This is evident in the list of title works he produced: The Exorcist (1973), Taxi Driver (1976), Star Wars (1977), Raging Bull (1980), Airplane! (1980). Perhaps Perri was the forerunner of what became today’s bloodless professionalism in film titles.
Another prominent type designer for the sake of the movies is Pablo Ferro, the Cuban graphic designer who had immigrated to New York at the age of 13, became famous for his hand-drawn type for Kubrick’s Dr. Strangelove and his quick-cut montage technique. In one of his interviews, Ferro proclaimed surprisingly that he did his montages without sound, an attitude which was maybe inspired by Saul Bass creative agenda to experiment with numerous ways in making title sequences convey more things than merely crediting all those who have worked on the production of a movie. Ferro’s work for “Clockwork Orange” would compete easily with the MTV montage speed ranges nowadays.
“The title sequence is the story,” he said. “It’s the introduction to the movie. It’s telling you what kind of feeling you’re going to get into. If you fail to do that, the whole movie falls apart” he said, setting some standards for what is title design today. Thankfully, his statement attributes an imported role to typographic design within cinema.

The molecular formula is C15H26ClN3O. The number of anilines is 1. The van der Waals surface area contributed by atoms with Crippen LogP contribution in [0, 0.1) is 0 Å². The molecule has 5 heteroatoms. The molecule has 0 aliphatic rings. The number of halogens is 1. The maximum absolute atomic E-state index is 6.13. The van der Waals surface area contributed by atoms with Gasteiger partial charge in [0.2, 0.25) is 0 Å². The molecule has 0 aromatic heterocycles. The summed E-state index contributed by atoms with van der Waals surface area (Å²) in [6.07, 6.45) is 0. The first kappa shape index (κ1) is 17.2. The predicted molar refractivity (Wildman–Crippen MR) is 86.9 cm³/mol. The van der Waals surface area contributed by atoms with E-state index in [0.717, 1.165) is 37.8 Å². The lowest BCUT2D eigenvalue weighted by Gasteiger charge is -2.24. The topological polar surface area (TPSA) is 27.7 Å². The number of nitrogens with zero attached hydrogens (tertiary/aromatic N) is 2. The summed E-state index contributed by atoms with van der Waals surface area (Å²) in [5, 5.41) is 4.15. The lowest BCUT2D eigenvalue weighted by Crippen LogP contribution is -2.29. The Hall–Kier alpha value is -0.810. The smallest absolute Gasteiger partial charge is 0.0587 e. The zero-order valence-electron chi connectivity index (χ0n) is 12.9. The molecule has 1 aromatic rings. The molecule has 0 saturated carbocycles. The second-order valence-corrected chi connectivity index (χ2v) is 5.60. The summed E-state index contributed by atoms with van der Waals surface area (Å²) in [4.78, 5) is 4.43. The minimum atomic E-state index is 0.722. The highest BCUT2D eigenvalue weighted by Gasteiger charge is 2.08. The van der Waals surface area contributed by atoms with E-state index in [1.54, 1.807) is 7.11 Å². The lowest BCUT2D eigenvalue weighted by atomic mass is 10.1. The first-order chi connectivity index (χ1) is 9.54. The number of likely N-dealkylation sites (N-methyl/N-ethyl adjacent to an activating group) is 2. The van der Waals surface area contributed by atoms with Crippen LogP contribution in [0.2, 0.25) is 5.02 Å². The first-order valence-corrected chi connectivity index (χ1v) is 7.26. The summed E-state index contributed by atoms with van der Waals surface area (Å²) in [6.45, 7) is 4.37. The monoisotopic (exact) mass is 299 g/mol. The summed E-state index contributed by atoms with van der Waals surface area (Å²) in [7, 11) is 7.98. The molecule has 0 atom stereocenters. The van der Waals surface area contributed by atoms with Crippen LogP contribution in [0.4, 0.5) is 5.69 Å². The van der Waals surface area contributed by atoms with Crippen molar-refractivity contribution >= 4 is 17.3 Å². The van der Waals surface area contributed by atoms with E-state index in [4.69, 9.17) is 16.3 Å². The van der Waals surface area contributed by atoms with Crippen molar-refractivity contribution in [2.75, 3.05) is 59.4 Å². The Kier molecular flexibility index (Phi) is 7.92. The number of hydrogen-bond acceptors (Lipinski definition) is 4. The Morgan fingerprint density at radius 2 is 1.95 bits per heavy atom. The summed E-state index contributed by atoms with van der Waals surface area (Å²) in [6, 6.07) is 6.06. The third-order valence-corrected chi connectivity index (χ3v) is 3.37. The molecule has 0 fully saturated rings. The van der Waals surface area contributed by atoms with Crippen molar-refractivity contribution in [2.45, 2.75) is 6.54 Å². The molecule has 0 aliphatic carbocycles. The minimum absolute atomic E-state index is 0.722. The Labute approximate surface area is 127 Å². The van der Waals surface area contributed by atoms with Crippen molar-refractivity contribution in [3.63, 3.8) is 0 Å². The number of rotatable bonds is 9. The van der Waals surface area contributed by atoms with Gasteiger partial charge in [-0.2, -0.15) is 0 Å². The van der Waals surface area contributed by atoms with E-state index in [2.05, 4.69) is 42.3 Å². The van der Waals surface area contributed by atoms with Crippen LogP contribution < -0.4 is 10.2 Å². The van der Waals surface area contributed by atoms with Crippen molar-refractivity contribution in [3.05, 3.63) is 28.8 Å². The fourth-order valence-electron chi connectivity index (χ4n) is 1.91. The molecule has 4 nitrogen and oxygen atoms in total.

As the introduction of synchronized sound in the movies industry led to the death of the Silent Film era typography also became, as some known “stars” from the grand “Cinéma muet”, degraded and was almost forgotten as a means of expression
In the now classic title sequence for the first James Bond adventure, Dr. No (1962), Maurice Binder affirms once again the power of a condensed experience that could be easily used for branding or advertising a film experience. It’s remarkable that still in the naughties James Bond films seem to build on a creative force from the ’60s. Speaking of James Bond we must mention Robert Brownjohn and his widely known achievement -per Wikipedia- for another James Bond title, full in the spirit of the 1960s pop culture, From Russia with Love (1963).